It’s been a long way since Pokémon Go introduced Augmented Reality to regular smartphone users back in 2016. And it was time the Tech industry realized that this tech brings something unique to the table. Augmented Reality is not fancy. Adding a digital object and overlay in the physical world lets us use it in new ways, and this is only the start. Let’s find out what exactly is this Augmented Reality.

Augmented Reality, a.k.a AR, is an interactive experience of a live world environment where computer-generated perceptual data improve and place objects in the real world, sometimes across multiple receptive modalities, including visual and audio, haptic, somatosensory. AR can simply be explained as a system that incorporates these primary characteristics: a blend of natural and virtual worlds, live interaction, and natural objects. The experience is perfectly knitted with the natural world recognized as an immersive aspect of the environment. In doing this, AR modifies one’s ongoing perception of a real-world setting, whereas VR substitutes the user’s real-world setting with a simulated one. Thus, AR sounds similar to mixed reality and computer-mediated reality.

Smartphones are the most used devices for AR technology; Since the past few years, Mobile devices have inbuilt AR frameworks from their manufacturers or operating system providers. Mobile AR has the advantage of a widely distributed base of hardware, including smartphones and tablets. Because AR exists within the world, it makes sense for AR programs to be mobile. There are many platforms and frameworks for AR development and integrations. Still, here we are talking about Mobile AR, And There are only two significant ecosystems that cover most of the market.


The first steps for AR technology using only a smartphone with Android started seven years ago with project Tango, developed by Google. You need a specific google made device to run Tango, and this made the project limited to only some of the developers. As a result of the project, Google has developed ARCore. The major benefit of ARCore is that it can be performed without any additional hardware, which makes ARCore scalable across Android OS. ARCore is widely supported by Android as well as iOS devices and comes built-in with upcoming Android devices.


ARKit is Apple’s AR platform for their iOS devices. Developers can build and design interactive apps that can efficiently interact with the real world around the user by utilizing data collected from devices’ sensors and cameras in real-time. Apple has been determined on the potential of AR for four years now and launched ARKit in 2017 along with their iOS11. Another major update came with iOS12, and Apple keeps it updated with their newer iOS release.

ARCore or ARKit? Which one is better?

The fundamentals of both of these software development kits are very similar, based on the three primary necessities for useful AR software: environmental understanding, motion tracking, and light estimation. In addition, both ARKit and ARCore have them well implemented, although their strategies differ slightly.

ARCore or ARKit
  • Motion Tracking

AR tech needs a device capable of tracking its positions and orientation with user positions in real-world surroundings. ARKit and ARCore both can do that very efficiently with technology known as visual-inertial odometry. VIO works with data from a device’s motion sensors and camera to recognize every movement across six axes, allowing virtual AR objects to remain precisely positioned in the real world, which is necessary for a good AR experience.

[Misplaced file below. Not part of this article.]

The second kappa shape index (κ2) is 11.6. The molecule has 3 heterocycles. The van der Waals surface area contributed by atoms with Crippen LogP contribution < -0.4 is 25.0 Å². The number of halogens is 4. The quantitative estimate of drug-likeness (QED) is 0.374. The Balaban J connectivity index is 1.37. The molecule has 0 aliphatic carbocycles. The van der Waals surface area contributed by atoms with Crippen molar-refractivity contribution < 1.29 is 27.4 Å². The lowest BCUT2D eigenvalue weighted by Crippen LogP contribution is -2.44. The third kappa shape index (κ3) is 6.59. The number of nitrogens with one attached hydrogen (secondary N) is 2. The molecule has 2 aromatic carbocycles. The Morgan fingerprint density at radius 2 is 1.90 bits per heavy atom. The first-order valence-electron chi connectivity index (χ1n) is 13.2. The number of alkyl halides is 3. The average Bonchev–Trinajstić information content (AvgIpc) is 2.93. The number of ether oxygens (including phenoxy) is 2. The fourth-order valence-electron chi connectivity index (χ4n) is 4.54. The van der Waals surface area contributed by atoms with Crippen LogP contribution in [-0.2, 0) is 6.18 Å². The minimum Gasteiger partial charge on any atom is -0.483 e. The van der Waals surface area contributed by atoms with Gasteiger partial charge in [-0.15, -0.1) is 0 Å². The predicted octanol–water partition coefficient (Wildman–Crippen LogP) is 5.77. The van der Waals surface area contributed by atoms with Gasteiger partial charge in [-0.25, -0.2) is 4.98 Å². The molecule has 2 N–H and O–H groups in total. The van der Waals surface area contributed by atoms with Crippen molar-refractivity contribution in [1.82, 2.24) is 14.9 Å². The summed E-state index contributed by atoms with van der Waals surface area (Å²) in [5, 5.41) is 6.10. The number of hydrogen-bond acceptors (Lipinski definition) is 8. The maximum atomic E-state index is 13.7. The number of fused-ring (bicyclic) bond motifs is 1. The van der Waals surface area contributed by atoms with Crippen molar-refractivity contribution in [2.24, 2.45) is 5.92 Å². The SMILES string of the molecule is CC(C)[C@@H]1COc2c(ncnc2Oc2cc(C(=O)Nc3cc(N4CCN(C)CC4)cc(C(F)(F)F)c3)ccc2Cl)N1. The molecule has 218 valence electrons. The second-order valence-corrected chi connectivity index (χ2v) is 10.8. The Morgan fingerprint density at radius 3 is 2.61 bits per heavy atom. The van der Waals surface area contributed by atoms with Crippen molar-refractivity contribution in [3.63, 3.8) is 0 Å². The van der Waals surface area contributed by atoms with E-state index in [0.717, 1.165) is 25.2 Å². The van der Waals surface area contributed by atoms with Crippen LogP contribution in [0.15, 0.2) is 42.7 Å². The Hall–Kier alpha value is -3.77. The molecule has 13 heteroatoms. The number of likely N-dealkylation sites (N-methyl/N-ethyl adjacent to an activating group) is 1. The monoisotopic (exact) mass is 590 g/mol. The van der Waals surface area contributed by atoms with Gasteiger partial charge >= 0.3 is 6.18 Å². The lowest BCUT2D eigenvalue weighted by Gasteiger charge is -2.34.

• Plane Detection

As well as perceiving keeping virtual objects in place, an AR app must know where and what it is placing on. Plane Detection is the tech responsible for that. ARKit and ARCore apps can identify the difference between horizontal, vertical, and angular planes in the camera’s field of view, so virtual AR items can realistically function onto surfaces.

ARCore describes this as environmental understanding, where Apple names it scene understanding. Surpassing the semiotic variations, there is a minor difference in the technologies employed by the two SDK developers.

  • Lighting Estimation

Virtual objects should resemble subjects to the same lighting dynamics as the real-world scene to make AR visuals realistic and the environment alike. ARKit and ARCore execute this challenge through a method called lighting estimation, which separates the ambient light sensed by a device’s camera and light sensors to apply photorealistic rendering of virtuals and objects.

Apart from these fundamentals, Every new AR development platform introduces features that utilize proprietary technologies. For example, it’s called TrueDepth camera on the Apple iPhone X, and on Android devices, It’s Project Tango.

Differences in ability between the two SDKs are pretty complex. However, both tools allow developers to develop games or more valuable apps that immerse users in an AR experience. In addition, the tracking, motion, and lighting technologies make sure users won’t feel that they are simply observing visual data overlaid with a camera screen. 

Apple wants AR on any device despite whether it has dual cameras or not, whereas Google is pretty clear that ARCore is not a projected Tango. Still, it gives the Tango experience and reaches millions of devices. When Apple says that it will be deployed to iOS on millions of devices, it will act instantly, and when Google says that, it will need time. Even where ARCore is already working on millions of Android devices worldwide, with some conditions like running Android 7.0, Nought, and above android versions. Android’s high level of fragmentation will turn out to be the major problem for Google mixed reality.

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